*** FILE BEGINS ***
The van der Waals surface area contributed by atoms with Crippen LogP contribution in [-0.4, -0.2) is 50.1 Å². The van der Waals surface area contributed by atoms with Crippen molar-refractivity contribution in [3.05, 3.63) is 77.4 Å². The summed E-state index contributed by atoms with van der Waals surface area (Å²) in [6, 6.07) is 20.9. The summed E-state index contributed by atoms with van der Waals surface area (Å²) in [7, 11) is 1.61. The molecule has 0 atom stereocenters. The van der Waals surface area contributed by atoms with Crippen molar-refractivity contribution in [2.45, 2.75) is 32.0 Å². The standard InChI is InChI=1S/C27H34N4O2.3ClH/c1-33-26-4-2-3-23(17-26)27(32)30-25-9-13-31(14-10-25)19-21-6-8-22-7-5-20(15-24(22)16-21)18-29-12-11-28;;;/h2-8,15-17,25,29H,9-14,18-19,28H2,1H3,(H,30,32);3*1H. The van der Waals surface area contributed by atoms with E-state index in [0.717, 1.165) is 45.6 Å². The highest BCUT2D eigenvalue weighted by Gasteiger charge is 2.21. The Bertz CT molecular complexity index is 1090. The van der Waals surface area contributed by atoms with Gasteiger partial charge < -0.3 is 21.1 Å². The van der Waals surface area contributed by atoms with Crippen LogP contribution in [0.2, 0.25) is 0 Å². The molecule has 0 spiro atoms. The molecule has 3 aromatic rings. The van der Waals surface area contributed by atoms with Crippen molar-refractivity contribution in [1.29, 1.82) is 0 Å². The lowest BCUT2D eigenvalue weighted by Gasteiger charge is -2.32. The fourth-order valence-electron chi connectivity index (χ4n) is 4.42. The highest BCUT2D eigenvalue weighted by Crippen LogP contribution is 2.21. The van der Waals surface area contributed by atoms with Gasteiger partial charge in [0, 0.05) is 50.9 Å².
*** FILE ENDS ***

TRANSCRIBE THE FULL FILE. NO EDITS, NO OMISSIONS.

The van der Waals surface area contributed by atoms with Crippen LogP contribution in [-0.4, -0.2) is 50.1 Å². The van der Waals surface area contributed by atoms with Crippen molar-refractivity contribution in [3.05, 3.63) is 77.4 Å². The summed E-state index contributed by atoms with van der Waals surface area (Å²) in [6, 6.07) is 20.9. The summed E-state index contributed by atoms with van der Waals surface area (Å²) in [7, 11) is 1.61. The molecule has 0 atom stereocenters. The van der Waals surface area contributed by atoms with Crippen molar-refractivity contribution in [2.45, 2.75) is 32.0 Å². The standard InChI is InChI=1S/C27H34N4O2.3ClH/c1-33-26-4-2-3-23(17-26)27(32)30-25-9-13-31(14-10-25)19-21-6-8-22-7-5-20(15-24(22)16-21)18-29-12-11-28;;;/h2-8,15-17,25,29H,9-14,18-19,28H2,1H3,(H,30,32);3*1H. The van der Waals surface area contributed by atoms with E-state index in [0.717, 1.165) is 45.6 Å². The highest BCUT2D eigenvalue weighted by Gasteiger charge is 2.21. The Bertz CT molecular complexity index is 1090. The van der Waals surface area contributed by atoms with Gasteiger partial charge < -0.3 is 21.1 Å². The van der Waals surface area contributed by atoms with Crippen LogP contribution in [0.2, 0.25) is 0 Å². The molecule has 0 spiro atoms. The molecule has 3 aromatic rings. The van der Waals surface area contributed by atoms with Crippen molar-refractivity contribution in [1.29, 1.82) is 0 Å². The lowest BCUT2D eigenvalue weighted by Gasteiger charge is -2.32. The fourth-order valence-electron chi connectivity index (χ4n) is 4.42. The highest BCUT2D eigenvalue weighted by Crippen LogP contribution is 2.21. The van der Waals surface area contributed by atoms with Gasteiger partial charge in [0, 0.05) is 50.9 Å².